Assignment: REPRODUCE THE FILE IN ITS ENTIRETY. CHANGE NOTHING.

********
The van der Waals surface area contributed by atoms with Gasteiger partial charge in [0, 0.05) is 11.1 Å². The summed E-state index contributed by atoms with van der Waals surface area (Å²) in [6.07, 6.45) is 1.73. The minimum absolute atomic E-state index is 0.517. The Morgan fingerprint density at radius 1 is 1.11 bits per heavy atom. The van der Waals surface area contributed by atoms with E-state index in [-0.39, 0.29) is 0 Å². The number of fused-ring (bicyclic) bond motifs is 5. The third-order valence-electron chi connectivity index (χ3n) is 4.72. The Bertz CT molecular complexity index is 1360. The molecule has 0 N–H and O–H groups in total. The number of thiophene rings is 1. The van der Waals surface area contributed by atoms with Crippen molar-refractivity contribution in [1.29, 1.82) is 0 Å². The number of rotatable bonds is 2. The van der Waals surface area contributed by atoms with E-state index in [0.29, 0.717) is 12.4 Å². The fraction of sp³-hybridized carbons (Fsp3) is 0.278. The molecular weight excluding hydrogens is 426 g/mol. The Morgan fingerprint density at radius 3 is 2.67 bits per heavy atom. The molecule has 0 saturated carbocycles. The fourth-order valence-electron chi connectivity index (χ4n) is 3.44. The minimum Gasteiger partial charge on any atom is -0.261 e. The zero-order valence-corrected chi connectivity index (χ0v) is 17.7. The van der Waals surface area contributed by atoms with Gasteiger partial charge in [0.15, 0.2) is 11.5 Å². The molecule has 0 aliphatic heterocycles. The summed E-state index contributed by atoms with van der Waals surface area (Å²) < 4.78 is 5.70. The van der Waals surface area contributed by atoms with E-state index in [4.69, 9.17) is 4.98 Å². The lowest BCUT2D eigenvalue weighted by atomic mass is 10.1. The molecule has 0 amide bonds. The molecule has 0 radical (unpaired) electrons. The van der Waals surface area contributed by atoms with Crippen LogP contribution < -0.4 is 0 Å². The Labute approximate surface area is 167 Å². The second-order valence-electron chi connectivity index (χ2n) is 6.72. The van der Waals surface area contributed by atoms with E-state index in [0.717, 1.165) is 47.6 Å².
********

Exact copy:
The van der Waals surface area contributed by atoms with Gasteiger partial charge in [0, 0.05) is 11.1 Å². The summed E-state index contributed by atoms with van der Waals surface area (Å²) in [6.07, 6.45) is 1.73. The minimum absolute atomic E-state index is 0.517. The Morgan fingerprint density at radius 1 is 1.11 bits per heavy atom. The van der Waals surface area contributed by atoms with E-state index in [-0.39, 0.29) is 0 Å². The number of fused-ring (bicyclic) bond motifs is 5. The third-order valence-electron chi connectivity index (χ3n) is 4.72. The Bertz CT molecular complexity index is 1360. The molecule has 0 N–H and O–H groups in total. The number of thiophene rings is 1. The van der Waals surface area contributed by atoms with Crippen molar-refractivity contribution in [1.29, 1.82) is 0 Å². The number of rotatable bonds is 2. The van der Waals surface area contributed by atoms with E-state index in [0.29, 0.717) is 12.4 Å². The fraction of sp³-hybridized carbons (Fsp3) is 0.278. The molecular weight excluding hydrogens is 426 g/mol. The Morgan fingerprint density at radius 3 is 2.67 bits per heavy atom. The molecule has 0 saturated carbocycles. The fourth-order valence-electron chi connectivity index (χ4n) is 3.44. The minimum Gasteiger partial charge on any atom is -0.261 e. The zero-order valence-corrected chi connectivity index (χ0v) is 17.7. The van der Waals surface area contributed by atoms with Gasteiger partial charge in [0.15, 0.2) is 11.5 Å². The molecule has 0 aliphatic heterocycles. The summed E-state index contributed by atoms with van der Waals surface area (Å²) < 4.78 is 5.70. The van der Waals surface area contributed by atoms with E-state index in [4.69, 9.17) is 4.98 Å². The lowest BCUT2D eigenvalue weighted by atomic mass is 10.1. The molecule has 0 amide bonds. The molecule has 0 radical (unpaired) electrons. The van der Waals surface area contributed by atoms with Crippen LogP contribution < -0.4 is 0 Å². The Labute approximate surface area is 167 Å². The second-order valence-electron chi connectivity index (χ2n) is 6.72. The van der Waals surface area contributed by atoms with E-state index in [0.717, 1.165) is 47.6 Å².